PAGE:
• When most people think of the library, they think of long shelves of books, tidy reading nooks, and librarians with glasses on their noses; they don’t often think of games. However my boys and I have a lot of fun in our library by planning a few fun activities ahead of time. I do remind my boys that we need to play games quietly and be careful not to disturb others by running or being boisterous. But being quiet and courteous does not rule out enjoying ourselves at the library with these ten activities and games.

    1. Scavenger Hunt

    To get my kids acquainted with our library, I send them on miniature scavenger hunts with a list of things such as: a music CD, a book that's thicker than 2 inches, a magazine, a picture book with yellow on the cover, a bookmark, and a reference book that cannot be checked out.

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  • Homeschooling is full of challenges from choosing curriculum to managing multiple lesson plans for different ages. But one of the biggest obstacles for many homeschool moms is dealing with negative feelings about their choices. There’s reason to take heart, though. Feeling self-doubt as a homeschooler can actually be a good sign. Here are four uncomfortable feelings that mean you are actually doing a fantastic job as a homeschool mom.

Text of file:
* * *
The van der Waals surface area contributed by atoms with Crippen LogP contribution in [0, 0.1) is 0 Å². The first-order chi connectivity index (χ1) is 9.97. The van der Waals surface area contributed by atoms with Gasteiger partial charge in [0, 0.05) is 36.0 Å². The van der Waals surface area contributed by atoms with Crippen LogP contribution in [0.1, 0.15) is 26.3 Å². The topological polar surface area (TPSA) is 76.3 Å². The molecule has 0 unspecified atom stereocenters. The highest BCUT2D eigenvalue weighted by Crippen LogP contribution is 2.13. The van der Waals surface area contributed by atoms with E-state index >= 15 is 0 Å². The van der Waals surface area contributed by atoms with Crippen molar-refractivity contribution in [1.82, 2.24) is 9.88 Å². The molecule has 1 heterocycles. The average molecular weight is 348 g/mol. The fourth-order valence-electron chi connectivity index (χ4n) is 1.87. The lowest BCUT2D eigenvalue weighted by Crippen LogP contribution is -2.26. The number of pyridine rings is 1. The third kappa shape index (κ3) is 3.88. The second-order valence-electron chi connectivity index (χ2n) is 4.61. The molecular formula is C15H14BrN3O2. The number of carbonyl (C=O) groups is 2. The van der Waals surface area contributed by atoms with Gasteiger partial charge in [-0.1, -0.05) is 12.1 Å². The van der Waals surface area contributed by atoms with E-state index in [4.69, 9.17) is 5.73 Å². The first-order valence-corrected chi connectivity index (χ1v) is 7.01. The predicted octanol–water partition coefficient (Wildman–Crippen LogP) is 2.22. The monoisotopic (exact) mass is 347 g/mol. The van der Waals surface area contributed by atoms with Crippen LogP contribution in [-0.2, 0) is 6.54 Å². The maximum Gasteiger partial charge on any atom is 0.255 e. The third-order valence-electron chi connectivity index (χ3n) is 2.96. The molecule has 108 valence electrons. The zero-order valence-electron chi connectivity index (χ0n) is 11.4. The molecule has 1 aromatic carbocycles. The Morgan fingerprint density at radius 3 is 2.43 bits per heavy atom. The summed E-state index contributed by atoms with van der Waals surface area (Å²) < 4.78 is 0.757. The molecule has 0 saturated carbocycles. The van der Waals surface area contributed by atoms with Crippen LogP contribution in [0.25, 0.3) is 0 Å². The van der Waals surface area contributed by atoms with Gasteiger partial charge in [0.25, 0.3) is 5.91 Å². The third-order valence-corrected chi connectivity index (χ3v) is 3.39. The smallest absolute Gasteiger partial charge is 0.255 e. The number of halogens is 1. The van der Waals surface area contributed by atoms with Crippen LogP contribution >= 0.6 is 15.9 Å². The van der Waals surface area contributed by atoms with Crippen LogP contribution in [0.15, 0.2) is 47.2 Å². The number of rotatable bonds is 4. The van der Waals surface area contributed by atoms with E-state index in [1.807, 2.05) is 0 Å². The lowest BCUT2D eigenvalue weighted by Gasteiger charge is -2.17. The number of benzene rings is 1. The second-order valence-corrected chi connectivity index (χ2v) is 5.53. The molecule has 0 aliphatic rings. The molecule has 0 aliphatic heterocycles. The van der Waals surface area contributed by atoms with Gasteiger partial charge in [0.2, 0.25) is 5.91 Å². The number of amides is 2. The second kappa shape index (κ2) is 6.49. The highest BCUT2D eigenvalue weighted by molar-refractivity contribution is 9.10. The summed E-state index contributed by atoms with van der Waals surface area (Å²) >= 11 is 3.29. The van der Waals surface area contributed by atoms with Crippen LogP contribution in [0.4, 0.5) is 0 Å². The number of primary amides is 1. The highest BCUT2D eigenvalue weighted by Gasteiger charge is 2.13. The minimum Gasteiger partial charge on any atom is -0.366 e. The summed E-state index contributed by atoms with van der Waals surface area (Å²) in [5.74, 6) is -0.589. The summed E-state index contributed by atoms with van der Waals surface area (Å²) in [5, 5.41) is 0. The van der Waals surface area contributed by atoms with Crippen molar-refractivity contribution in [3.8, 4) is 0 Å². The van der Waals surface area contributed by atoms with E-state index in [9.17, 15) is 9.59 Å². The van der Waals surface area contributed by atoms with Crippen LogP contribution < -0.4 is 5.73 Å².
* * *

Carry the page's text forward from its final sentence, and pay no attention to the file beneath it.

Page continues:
Feeling #1: Wondering if Public School is Better

    Nearly every homeschooling mom goes through a period of wondering, “Should I just put them in public school? Could a professional teacher do this better than I can?”

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  • As a homeschooling parent, you’re in charge of teaching everything to your kids, right? Not necessarily. Here are five situations where it might be best for you to back off from teaching a certain subject to one of your children.

    1. It is a subject you struggle to understand.

    As a homeschooling parent, you may discover that a subject you found difficult in school is suddenly easier to understand as you’re teaching it to your own kids. Sometimes a different explanation and a few years of experience can help you to see the subject with new eyes. It’s great when this happens, but it’s not always the case. Sometimes your second go round with a subject solidifies that the subject isn’t a strength of yours.